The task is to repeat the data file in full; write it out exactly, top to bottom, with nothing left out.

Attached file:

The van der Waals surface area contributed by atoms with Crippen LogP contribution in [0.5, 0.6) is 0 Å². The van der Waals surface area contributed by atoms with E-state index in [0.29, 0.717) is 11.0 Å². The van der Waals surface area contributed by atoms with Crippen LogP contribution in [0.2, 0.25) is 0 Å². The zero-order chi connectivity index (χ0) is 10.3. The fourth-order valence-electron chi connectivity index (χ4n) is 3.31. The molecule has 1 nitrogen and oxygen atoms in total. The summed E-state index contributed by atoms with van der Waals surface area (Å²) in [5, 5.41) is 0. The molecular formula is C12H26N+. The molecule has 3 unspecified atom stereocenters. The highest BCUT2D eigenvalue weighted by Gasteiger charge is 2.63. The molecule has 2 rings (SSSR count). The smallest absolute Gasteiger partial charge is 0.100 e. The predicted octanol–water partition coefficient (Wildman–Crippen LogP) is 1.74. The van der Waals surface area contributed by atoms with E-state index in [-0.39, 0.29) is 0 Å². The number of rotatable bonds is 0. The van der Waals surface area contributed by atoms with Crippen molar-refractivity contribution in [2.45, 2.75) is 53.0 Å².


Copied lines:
The van der Waals surface area contributed by atoms with Crippen LogP contribution in [0.5, 0.6) is 0 Å². The van der Waals surface area contributed by atoms with E-state index in [0.29, 0.717) is 11.0 Å². The van der Waals surface area contributed by atoms with Crippen LogP contribution in [0.2, 0.25) is 0 Å². The zero-order chi connectivity index (χ0) is 10.3. The fourth-order valence-electron chi connectivity index (χ4n) is 3.31. The molecule has 1 nitrogen and oxygen atoms in total. The summed E-state index contributed by atoms with van der Waals surface area (Å²) in [5, 5.41) is 0. The molecular formula is C12H26N+. The molecule has 3 unspecified atom stereocenters. The highest BCUT2D eigenvalue weighted by Gasteiger charge is 2.63. The molecule has 2 rings (SSSR count). The smallest absolute Gasteiger partial charge is 0.100 e. The predicted octanol–water partition coefficient (Wildman–Crippen LogP) is 1.74. The van der Waals surface area contributed by atoms with E-state index in [-0.39, 0.29) is 0 Å². The number of rotatable bonds is 0. The van der Waals surface area contributed by atoms with Crippen molar-refractivity contribution in [2.45, 2.75) is 53.0 Å².